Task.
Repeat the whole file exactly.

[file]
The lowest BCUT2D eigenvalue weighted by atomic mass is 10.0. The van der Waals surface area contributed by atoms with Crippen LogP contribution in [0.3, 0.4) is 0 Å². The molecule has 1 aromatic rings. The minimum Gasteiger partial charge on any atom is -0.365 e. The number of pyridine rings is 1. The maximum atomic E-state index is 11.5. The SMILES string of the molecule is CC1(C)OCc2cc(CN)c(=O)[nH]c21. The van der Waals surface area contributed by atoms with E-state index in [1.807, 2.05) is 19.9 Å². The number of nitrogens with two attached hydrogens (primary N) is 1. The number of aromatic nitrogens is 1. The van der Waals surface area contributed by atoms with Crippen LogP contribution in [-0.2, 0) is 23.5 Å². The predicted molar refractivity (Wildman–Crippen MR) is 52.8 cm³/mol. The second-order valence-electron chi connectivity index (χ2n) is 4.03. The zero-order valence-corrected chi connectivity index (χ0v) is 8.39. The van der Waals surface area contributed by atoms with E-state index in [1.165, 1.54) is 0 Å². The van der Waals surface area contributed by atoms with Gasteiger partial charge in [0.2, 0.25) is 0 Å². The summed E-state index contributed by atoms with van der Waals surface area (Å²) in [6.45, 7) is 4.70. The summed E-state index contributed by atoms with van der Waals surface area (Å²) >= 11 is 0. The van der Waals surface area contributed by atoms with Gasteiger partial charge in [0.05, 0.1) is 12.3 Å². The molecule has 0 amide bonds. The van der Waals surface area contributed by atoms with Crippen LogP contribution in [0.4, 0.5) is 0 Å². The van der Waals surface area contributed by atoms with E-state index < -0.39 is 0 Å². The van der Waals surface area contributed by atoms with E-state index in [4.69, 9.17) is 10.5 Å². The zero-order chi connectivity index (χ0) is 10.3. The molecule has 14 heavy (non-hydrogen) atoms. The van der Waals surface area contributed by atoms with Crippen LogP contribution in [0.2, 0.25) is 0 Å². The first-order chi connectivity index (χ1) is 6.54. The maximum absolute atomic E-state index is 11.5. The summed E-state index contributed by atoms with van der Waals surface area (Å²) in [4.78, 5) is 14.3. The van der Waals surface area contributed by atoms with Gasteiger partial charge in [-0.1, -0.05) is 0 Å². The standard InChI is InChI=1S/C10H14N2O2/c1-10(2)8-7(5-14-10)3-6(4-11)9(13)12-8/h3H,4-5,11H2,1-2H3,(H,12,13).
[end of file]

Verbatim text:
The lowest BCUT2D eigenvalue weighted by atomic mass is 10.0. The van der Waals surface area contributed by atoms with Crippen LogP contribution in [0.3, 0.4) is 0 Å². The molecule has 1 aromatic rings. The minimum Gasteiger partial charge on any atom is -0.365 e. The number of pyridine rings is 1. The maximum atomic E-state index is 11.5. The SMILES string of the molecule is CC1(C)OCc2cc(CN)c(=O)[nH]c21. The van der Waals surface area contributed by atoms with E-state index in [1.807, 2.05) is 19.9 Å². The number of nitrogens with two attached hydrogens (primary N) is 1. The number of aromatic nitrogens is 1. The van der Waals surface area contributed by atoms with Crippen LogP contribution in [-0.2, 0) is 23.5 Å². The predicted molar refractivity (Wildman–Crippen MR) is 52.8 cm³/mol. The second-order valence-electron chi connectivity index (χ2n) is 4.03. The zero-order valence-corrected chi connectivity index (χ0v) is 8.39. The van der Waals surface area contributed by atoms with E-state index in [1.165, 1.54) is 0 Å². The van der Waals surface area contributed by atoms with Gasteiger partial charge in [0.2, 0.25) is 0 Å². The summed E-state index contributed by atoms with van der Waals surface area (Å²) in [6.45, 7) is 4.70. The summed E-state index contributed by atoms with van der Waals surface area (Å²) >= 11 is 0. The van der Waals surface area contributed by atoms with Gasteiger partial charge in [0.05, 0.1) is 12.3 Å². The molecule has 0 amide bonds. The van der Waals surface area contributed by atoms with Crippen LogP contribution in [0.4, 0.5) is 0 Å². The van der Waals surface area contributed by atoms with E-state index < -0.39 is 0 Å². The van der Waals surface area contributed by atoms with E-state index in [4.69, 9.17) is 10.5 Å². The zero-order chi connectivity index (χ0) is 10.3. The molecule has 14 heavy (non-hydrogen) atoms. The van der Waals surface area contributed by atoms with Crippen LogP contribution in [0.2, 0.25) is 0 Å². The first-order chi connectivity index (χ1) is 6.54. The maximum absolute atomic E-state index is 11.5. The summed E-state index contributed by atoms with van der Waals surface area (Å²) in [4.78, 5) is 14.3. The van der Waals surface area contributed by atoms with Gasteiger partial charge in [-0.1, -0.05) is 0 Å². The standard InChI is InChI=1S/C10H14N2O2/c1-10(2)8-7(5-14-10)3-6(4-11)9(13)12-8/h3H,4-5,11H2,1-2H3,(H,12,13).